genetic testing


John Greally on Epigenomics

Laura talks today with John Greally, a pediatrician and epigenomicist with appointments in Medicine, Pediatrics and Genetics at Einstein Medical Center in the Bronx. John is the founding director of Einstein’s Center for Epigenomics, and an innovator who has looked hard at how to improve the integration of genetic testing into clinical practice.

Note from the Host: I’d like to mention here that this interview was taped at a very particular moment in time, as New York City was struggling to recover from the horror that was April 2020, and just prior to the public execution of George Floyd and ensuing movement for social justice in the U.S. and abroad. I chose not to publish this interview in the weeks immediately following Floyd’s death, given the emotional and political significance of the protests and the importance of the resultant public dialogue. Listening to this interview today, it feels strangely dated for a conversation that took place only weeks ago. What can I say? The world moves fast sometimes.

Ambry Genetics on New RNA Testing

Laura starts out the decade chatting with genetic counselor Holly LaDuca and Rachid Karam, Director of Ambry Translational Genomics Lab, about Ambry’s paired DNA/RNA cancer susceptibility test, which was introduced in 2019. What can RNA testing do to improve detection and interpretation of variants today? And where will it take us next?

Rayna Rapp

Rayna Rapp is Professor of anthropology and an affiliate at the center for disability studies at NYU.

Laura welcomes Rayna Rapp, feminist, medical anthropologist and all-around sage, who has worked for decades in the study of the social impact of prenatal genetic testing. Her 1999 book, "Testing Women; Testing the Fetus; the Social Impact of Amniocentesis in America," is a classic that has influenced generations of genetic counselors.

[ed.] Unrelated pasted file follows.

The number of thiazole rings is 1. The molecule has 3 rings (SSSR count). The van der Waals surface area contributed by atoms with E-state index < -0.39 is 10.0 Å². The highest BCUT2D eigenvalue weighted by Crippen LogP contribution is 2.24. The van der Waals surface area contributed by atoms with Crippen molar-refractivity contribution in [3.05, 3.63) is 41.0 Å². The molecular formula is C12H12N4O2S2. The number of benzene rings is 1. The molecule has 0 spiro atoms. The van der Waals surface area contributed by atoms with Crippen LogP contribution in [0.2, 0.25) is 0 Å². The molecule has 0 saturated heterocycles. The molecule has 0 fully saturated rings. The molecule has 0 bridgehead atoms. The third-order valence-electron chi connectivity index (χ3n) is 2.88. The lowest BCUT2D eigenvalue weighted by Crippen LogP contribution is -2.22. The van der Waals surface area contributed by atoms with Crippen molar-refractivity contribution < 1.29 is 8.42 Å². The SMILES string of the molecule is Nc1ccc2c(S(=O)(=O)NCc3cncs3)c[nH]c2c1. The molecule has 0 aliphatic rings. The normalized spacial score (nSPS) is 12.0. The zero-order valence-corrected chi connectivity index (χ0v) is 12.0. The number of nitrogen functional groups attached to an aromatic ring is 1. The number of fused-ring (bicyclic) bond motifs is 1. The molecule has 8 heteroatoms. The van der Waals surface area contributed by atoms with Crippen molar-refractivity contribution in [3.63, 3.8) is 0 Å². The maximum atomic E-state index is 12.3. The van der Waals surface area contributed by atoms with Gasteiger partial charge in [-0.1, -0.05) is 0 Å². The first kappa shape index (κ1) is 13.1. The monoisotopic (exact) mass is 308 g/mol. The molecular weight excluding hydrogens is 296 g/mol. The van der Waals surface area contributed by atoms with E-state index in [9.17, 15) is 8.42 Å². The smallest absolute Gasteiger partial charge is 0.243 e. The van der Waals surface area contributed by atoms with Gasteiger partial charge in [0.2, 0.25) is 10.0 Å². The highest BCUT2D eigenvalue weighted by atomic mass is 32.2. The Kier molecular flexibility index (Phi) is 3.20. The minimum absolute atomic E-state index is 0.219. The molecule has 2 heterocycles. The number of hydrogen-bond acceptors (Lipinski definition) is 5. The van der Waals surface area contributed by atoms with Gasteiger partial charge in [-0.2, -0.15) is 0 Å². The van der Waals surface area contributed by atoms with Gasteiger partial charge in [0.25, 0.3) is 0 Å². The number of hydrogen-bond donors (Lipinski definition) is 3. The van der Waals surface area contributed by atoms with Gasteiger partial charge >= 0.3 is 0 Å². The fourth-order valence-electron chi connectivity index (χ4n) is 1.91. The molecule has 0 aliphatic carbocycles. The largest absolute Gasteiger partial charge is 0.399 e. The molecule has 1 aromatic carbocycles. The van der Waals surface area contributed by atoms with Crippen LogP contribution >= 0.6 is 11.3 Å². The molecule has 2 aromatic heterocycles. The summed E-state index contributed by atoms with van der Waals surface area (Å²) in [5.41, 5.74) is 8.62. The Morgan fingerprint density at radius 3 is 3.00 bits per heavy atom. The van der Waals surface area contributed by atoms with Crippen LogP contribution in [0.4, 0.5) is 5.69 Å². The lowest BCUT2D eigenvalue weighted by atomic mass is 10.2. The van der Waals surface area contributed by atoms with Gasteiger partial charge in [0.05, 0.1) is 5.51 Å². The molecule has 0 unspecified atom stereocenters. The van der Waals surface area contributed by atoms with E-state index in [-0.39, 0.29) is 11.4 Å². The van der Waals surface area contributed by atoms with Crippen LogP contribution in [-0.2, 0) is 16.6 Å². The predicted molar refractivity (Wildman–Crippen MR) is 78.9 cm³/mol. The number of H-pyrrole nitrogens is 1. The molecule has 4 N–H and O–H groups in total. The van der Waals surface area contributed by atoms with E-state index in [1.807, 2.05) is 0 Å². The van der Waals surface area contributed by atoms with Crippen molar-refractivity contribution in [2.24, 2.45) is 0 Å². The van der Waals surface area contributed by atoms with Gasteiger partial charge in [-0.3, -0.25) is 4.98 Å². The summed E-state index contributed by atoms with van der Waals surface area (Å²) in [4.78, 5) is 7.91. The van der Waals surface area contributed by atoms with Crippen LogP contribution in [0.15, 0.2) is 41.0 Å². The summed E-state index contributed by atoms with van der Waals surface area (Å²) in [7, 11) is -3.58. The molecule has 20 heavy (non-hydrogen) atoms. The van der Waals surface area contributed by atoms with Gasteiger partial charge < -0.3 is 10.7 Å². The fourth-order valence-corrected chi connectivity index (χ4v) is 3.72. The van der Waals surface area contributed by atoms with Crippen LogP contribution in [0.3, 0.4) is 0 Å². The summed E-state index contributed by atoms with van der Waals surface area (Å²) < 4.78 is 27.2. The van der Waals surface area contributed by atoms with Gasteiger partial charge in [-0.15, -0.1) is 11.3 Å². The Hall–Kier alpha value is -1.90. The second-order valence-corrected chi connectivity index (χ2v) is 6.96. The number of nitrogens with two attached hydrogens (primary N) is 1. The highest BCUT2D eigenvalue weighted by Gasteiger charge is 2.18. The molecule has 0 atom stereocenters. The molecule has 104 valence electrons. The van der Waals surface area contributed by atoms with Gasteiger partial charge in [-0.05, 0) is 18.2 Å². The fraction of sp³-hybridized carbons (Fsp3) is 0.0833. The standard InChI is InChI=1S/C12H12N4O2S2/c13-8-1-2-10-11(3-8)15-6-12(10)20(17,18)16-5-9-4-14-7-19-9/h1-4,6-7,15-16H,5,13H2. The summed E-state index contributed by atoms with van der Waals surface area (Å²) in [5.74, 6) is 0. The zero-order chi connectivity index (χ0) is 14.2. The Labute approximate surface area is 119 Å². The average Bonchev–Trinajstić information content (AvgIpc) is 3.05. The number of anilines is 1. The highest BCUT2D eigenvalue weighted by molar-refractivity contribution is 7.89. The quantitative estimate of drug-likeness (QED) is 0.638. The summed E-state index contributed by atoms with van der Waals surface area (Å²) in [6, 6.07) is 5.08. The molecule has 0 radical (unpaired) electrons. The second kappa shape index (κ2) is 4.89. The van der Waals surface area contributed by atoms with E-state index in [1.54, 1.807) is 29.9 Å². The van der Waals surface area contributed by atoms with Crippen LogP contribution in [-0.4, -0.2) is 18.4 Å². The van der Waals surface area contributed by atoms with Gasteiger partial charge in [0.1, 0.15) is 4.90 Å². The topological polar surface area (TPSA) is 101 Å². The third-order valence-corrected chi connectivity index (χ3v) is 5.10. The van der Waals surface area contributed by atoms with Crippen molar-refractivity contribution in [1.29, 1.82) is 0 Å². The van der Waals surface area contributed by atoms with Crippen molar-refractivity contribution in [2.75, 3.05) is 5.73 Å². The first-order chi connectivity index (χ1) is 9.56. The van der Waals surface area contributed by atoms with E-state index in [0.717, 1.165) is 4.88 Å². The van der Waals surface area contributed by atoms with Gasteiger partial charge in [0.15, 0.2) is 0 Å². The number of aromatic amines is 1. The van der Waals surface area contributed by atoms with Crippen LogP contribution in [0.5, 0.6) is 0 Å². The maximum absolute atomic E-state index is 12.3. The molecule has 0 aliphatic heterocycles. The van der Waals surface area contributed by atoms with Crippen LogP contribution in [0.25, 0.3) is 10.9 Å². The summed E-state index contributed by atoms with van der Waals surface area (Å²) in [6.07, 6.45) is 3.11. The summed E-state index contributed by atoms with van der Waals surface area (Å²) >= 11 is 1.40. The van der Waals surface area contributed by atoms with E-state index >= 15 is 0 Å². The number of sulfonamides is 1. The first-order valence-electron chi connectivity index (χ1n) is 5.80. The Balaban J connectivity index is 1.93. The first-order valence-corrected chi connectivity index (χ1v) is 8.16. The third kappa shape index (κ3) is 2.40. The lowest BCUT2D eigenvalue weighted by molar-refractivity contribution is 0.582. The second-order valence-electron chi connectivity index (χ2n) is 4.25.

Jordan Smoller

Families and individuals dealing with mental illness have lots of questions about genetic testing. Does it work? Can it help doctors choose the right course of treatment? Can it predict who is likely to get sick? Are the tests they are selling on line today the real deal?

Families have questions – do we have answers? Jordan Smoller, professor of psychiatry at Harvard Medical School and director of the Psychiatric and Neurodevelopmental Genetics Unit in Mass General's Center for Genomic Medicine, joins us to discuss the genetic testing options available right now and what might be coming down the road with implications for prediction, diagnosis, or treatment.

Matt Fender

In December 2017, Matt Fender ran his 23andMe raw data through Promethease, a third party DNA search engine that provides an inexpensive personalized list of annotated SNP’s. At the top of Matt’s report was a box banded in red that said “pathogenic” and “PSEN1” and “early onset Alzheimer’s disease.” At 32, Matt believed that dementia was only a few years off – on bad days, he thought perhaps it has already begun. He agonized over how to tell his family. And he discovered that when it came to DTC genetic testing, the instructions “consult your doctor” might be easier said than done.

And then he found out it was all a mistake.

On September 15th, 2018, Matt’s story was featured in the NY Times. On this episode of The Beagle Has Landed, Matt explains why he remains an ardent believer in the power of genetic testing to take charge of your own health, and what he thinks we should learn from his false alarm.